COBOURG, Ont. — Silence by Northumberland area MPP Lou Rinaldi on the detrimental impact of hospital patient care and service cuts at the community hospital, is not acceptable, say area health care workers who expect better from him.
The Ontario legislature resumes in mid-February and all indicators are that a provincial budget will follow in early March. Northumberland Hills Hospital (NHH) staff represented by the Canadian Union of Public Employees (CUPE) “want our MPP to be vocal before that budget is released. We want him to call for an increase to hospital funding and a stop to the hospital cuts. We want him to do what he was elected to do and stand up for hospital services in our communities across the county. Mr. Rinaldi,” says Alice Cunnington, CUPE 2628 president, “also has an obligation to ensure that Ontarians from outside our community, driving our stretch of the 401 have access to a well-staffed hospital, ready to provide all-manner of care in a medical emergency.”
NHH is the only hospital between Bowmanville and Trenton along the Highway 401 corridor and is about 40 minutes away from hospitals in larger urban centres. If a collision happens on the highway between Durham and Quinte, “it is our hospital that deals with the people injured. So medical emergency care and the ability to admit patients are important,” says Cunnington. However, she points out that it’s not just the volume of patients that cause emergency room delays. “If too many beds have been closed and too many staff have been eliminated we get congested ERs. Patients can’t be admitted when there is no bed available or staff to care for them.”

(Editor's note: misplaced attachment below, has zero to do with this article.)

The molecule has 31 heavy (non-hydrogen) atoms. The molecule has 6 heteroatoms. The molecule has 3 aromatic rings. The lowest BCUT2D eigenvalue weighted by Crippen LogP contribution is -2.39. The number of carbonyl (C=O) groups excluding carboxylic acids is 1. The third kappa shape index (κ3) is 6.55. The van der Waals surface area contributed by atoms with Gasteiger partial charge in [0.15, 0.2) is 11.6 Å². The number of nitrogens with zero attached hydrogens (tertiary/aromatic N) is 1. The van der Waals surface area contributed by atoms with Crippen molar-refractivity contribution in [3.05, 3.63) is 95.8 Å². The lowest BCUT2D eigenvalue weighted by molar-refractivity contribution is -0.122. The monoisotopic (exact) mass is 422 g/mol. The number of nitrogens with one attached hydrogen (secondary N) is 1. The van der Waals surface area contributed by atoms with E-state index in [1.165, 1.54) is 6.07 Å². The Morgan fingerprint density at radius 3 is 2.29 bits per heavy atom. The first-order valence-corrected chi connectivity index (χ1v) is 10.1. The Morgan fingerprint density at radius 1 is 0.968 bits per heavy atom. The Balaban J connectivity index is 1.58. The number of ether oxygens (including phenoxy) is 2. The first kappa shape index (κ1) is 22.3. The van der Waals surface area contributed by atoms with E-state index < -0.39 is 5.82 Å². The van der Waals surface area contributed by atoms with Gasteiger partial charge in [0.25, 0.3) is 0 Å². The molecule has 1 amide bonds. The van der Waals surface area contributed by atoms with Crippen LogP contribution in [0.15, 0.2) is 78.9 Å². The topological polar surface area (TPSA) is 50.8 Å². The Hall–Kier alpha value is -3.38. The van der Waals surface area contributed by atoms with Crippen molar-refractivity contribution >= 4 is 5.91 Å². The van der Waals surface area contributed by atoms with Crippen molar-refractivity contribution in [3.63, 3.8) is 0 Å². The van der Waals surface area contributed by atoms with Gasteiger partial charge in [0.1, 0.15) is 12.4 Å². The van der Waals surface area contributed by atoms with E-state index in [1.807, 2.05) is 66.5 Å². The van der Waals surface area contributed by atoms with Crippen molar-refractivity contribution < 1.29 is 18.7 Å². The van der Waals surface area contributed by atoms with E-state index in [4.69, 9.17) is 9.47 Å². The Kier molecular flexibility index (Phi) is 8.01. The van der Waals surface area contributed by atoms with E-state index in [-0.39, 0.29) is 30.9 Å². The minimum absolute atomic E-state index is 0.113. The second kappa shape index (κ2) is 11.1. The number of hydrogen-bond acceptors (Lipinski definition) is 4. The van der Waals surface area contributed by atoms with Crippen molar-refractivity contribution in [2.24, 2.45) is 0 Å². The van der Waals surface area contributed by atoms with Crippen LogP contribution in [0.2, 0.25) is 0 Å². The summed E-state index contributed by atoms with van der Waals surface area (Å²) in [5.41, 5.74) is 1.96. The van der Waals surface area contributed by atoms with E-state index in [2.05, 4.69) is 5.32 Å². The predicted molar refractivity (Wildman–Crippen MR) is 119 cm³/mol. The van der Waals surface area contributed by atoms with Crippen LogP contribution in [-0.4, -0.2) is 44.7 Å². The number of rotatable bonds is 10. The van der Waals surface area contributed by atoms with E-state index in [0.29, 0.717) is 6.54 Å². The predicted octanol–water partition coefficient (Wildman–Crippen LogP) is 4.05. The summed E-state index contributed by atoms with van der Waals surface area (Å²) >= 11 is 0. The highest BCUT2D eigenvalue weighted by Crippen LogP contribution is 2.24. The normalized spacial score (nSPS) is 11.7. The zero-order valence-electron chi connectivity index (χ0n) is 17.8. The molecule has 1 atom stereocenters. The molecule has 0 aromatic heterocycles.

As part of a community outreach facilitated by an out-of-hospital consultant doing an external operational review for NHH, area residents identified improved emergency care as a key demand. Local media reported that one of the residents said they were turned away by the NHH emergency room, because of congestion. She had to travel to Peterborough to receive care.
For the last four years, Rinaldi’s Liberal government has frozen hospital budgets, “which has cut them by more than 4 per cent a year when inflationary costs, like the price of drugs and medical technologies, are factored in. Northumberland has lost more than 15 per cent of its budget in real terms during a period when its catchment population is growing and is aging and demanding more acute hospital care,” says Michael Hurley president of CUPE’s Ontario Council of Hospital Unions (OCHU).
Across Mr. Rinaldi’s constituency, particularly in Trenton, Picton and Belleville, services are also being cut very deeply. “It is time for this member of provincial parliament to speak up,” Hurley adds.
Cunnington along with other NHH hospital staff are seeking a face-to-face meeting with MPP Rinaldi. “We want him to commit to keep hospital surgeries, beds and labs open, and to tell the health and finance ministers that funding for Ontario hospitals must go up or patients’ lives will be put at risk.”
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